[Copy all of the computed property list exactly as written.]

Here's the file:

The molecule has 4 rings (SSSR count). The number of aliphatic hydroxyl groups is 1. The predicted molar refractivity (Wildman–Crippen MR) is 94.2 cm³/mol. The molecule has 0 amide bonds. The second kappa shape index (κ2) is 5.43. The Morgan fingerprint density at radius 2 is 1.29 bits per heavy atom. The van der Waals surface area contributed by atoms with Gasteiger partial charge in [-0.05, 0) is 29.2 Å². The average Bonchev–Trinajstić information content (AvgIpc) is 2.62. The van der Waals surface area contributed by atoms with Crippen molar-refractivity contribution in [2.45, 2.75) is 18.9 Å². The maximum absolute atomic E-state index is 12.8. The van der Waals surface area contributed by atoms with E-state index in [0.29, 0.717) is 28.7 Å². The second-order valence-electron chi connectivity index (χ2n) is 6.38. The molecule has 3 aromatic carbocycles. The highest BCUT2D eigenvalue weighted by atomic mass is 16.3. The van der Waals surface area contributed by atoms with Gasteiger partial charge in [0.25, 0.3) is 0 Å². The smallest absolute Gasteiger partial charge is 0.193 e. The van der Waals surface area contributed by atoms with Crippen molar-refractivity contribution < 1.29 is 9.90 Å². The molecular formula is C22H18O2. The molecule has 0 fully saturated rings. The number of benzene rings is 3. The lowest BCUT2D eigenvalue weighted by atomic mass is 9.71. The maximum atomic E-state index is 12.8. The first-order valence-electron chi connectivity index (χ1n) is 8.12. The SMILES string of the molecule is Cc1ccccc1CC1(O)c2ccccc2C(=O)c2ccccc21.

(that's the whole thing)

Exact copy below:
The molecule has 4 rings (SSSR count). The number of aliphatic hydroxyl groups is 1. The predicted molar refractivity (Wildman–Crippen MR) is 94.2 cm³/mol. The molecule has 0 amide bonds. The second kappa shape index (κ2) is 5.43. The Morgan fingerprint density at radius 2 is 1.29 bits per heavy atom. The van der Waals surface area contributed by atoms with Gasteiger partial charge in [-0.05, 0) is 29.2 Å². The average Bonchev–Trinajstić information content (AvgIpc) is 2.62. The van der Waals surface area contributed by atoms with Crippen molar-refractivity contribution in [2.45, 2.75) is 18.9 Å². The maximum absolute atomic E-state index is 12.8. The van der Waals surface area contributed by atoms with E-state index in [0.29, 0.717) is 28.7 Å². The second-order valence-electron chi connectivity index (χ2n) is 6.38. The molecule has 3 aromatic carbocycles. The highest BCUT2D eigenvalue weighted by atomic mass is 16.3. The van der Waals surface area contributed by atoms with Gasteiger partial charge in [0.25, 0.3) is 0 Å². The smallest absolute Gasteiger partial charge is 0.193 e. The van der Waals surface area contributed by atoms with Crippen molar-refractivity contribution < 1.29 is 9.90 Å². The molecular formula is C22H18O2. The molecule has 0 fully saturated rings. The number of benzene rings is 3. The lowest BCUT2D eigenvalue weighted by atomic mass is 9.71. The maximum atomic E-state index is 12.8. The first-order valence-electron chi connectivity index (χ1n) is 8.12. The SMILES string of the molecule is Cc1ccccc1CC1(O)c2ccccc2C(=O)c2ccccc21.